Report on Alternative Construction Techniques.
Architectural Design Technology 3
There are several different forms of construction systems, but typically the most common methods used in modern times for low rise buildings tend to be either masonry block or timber framed construction. These construction techniques have been tried and tested over the years, however, could it be possible that there are other methods of construction that surpass masonry wall and timber frame in terms of their advantages?
This report will look into two different alternative construction systems and review them both in terms of sustainability, technical benefits and occupant health and comfort.
What are they?
'Durisol' is the name of a manufacturer that produces an insulated concrete form wall system that comprises of insulated interlocking blocks that are made from the composite of cement-bonded wood fibre. * Once the blocks have been built up to form a wall, the cavities are filled up with concrete, and if necessary, can be reinforced with steel bars. This system has had wide use throughout the world for over 50 years, so how does it perform?
Building with Durisol blocks is an exceptionally sustainable method of construction. To begin with, the blocks themselves are fully recyclable and also are produced from clean, recycled waste wood mostly from timber pallets. The manufacturing process of the blocks consumes a fairly low amount of energy as they do not require kilns or ovens like standard masonry blocks, and all water used for manufacturing is reclaimed from the rain. These are all very 'green' qualities, however there is one significant contradiction in terms of sustainability, and that is that this system requires a large amount of concrete to fill the cavities, just under 0.1m3 per m2 of wall, which may not seem a lot but if you consider an entire building, it adds up. A couple of small compensations for this drawback are the facts that they are dry stacked so there is no actual requirement for mortar joints to bond these blocks together. Also, a waste product from the smelting industry, pulverised fuel ash, is used to bond the wood chips together and reduce the amount of cement needed in manufacturing. The problem with using concrete is that to be made it uses a lot of aggregate and has high embodied CO2, however, studies have shown that compared to the embodied CO2 of timber and steel construction, concrete would be the best option.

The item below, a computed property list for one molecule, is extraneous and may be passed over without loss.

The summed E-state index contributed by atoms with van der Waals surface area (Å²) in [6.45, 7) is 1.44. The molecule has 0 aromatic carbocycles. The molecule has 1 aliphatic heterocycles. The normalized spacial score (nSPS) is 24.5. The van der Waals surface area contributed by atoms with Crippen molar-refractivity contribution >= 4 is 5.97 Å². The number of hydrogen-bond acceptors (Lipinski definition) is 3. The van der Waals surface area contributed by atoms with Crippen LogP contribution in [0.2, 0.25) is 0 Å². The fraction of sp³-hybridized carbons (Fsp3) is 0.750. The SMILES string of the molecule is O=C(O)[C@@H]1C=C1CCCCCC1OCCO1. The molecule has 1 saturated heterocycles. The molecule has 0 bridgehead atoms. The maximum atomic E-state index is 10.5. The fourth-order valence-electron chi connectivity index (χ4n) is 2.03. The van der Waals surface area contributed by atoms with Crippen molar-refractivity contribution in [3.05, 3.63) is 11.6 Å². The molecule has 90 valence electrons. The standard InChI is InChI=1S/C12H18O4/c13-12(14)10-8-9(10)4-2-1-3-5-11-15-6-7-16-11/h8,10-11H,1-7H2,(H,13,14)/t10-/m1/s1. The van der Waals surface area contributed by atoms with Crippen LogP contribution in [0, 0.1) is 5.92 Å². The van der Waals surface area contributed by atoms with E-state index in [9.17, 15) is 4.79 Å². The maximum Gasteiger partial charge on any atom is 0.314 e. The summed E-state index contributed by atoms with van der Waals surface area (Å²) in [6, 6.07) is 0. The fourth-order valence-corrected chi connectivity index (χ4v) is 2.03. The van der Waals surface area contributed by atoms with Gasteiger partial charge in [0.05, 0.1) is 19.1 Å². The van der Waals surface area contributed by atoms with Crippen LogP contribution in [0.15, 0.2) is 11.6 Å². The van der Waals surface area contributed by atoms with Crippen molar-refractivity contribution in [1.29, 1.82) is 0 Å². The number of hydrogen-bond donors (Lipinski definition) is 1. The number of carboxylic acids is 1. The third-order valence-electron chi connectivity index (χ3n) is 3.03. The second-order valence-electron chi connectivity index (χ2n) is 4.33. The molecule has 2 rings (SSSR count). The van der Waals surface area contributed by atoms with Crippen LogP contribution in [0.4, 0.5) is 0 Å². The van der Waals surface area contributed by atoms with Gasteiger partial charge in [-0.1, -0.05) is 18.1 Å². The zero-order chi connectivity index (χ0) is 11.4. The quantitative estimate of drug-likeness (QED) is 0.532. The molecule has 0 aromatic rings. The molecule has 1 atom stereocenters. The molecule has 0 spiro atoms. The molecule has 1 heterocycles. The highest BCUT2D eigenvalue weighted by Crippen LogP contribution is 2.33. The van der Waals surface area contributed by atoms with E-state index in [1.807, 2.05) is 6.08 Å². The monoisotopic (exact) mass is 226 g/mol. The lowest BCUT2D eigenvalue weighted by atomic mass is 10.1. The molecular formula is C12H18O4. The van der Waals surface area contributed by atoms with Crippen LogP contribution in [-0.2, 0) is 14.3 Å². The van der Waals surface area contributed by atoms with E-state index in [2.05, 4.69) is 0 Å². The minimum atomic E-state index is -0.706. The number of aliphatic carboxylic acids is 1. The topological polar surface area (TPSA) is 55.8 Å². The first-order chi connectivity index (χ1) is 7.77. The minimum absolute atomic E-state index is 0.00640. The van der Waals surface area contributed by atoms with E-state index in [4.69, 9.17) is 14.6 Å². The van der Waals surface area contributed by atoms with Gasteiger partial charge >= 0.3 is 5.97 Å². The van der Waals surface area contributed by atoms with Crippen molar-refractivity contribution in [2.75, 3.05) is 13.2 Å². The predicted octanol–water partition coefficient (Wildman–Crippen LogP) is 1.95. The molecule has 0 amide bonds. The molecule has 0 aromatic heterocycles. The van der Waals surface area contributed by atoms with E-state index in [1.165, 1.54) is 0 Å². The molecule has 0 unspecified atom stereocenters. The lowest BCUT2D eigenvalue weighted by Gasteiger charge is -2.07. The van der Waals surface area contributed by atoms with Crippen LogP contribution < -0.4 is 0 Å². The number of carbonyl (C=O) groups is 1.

Possibly one of the greatest characteristics of this construction form is its outstanding thermal performance. The cement bonded wood fibre that the blocks are made from is a very poor heat conductor, and therefore there aren't any cold bridges so it takes a longer amount of time for internal heat to escape the building. The standard 365mm thick insulated block (pictured above) is insulated with mineral wool and has a U-value of 0.19w/m2K. This can be instantly brought down to 0.15 simply by replacing the wool with phenolic foam insulation. The result of these low U-values will be that less energy will be consumed to heat the building, directly reducing its carbon footprint and at the same time, saving the occupier a lot of money on bills each year. The image to the left indicates the rate of temperature loss in the walls.
In terms of transportation for this specific project, the distance travelled to deliver the blocks would not be that far as Durisol's UK factory is actually based here in Wales. It is located in Newport, Gwent which is approximately 100 miles away from Haverfordwest.
Health and comfort
The materials used have no toxic elements, and are completely inert and resistant to fungal or bacterial growth. Also, the walls aren't subject to infestation of insects, neither are they subject to gnawing from mice or rats as the materials offer no food for vermin.
This system is very safe in terms of fire safety as it is non-flammable. During manufacturing the wood chips go through a mineralising process, a result of which is the blocks high fire proof qualities. When tested against fire to the criteria of British standard part 20:1987,* requirements for structural integrity are satisfied for 4 hours at a temperature of 1100C. The requirements for insulation are satisfied for 3 hours and 37 minutes.
As was mentioned earlier in the report, these blocks have a reasonably low U-value. What this effectively means is that when the heating is turned on, the building will sustain a lot of the heat for a longer period of time, resulting with a high level of warmth, and a nice comfortable environment for the people inside.
From researching into this system, it seems that there aren't really any disadvantages. The only real major problem with using these Durisol blocks is not a fault of the product itself, but rather the lack of widespread familiarity that contractors have with installing them. However, it is a relatively simple system and there aren't really any huge complications to building with it. Therefore, along with its many advantages and benefits this definitely is a very good example of an alternative construction method.
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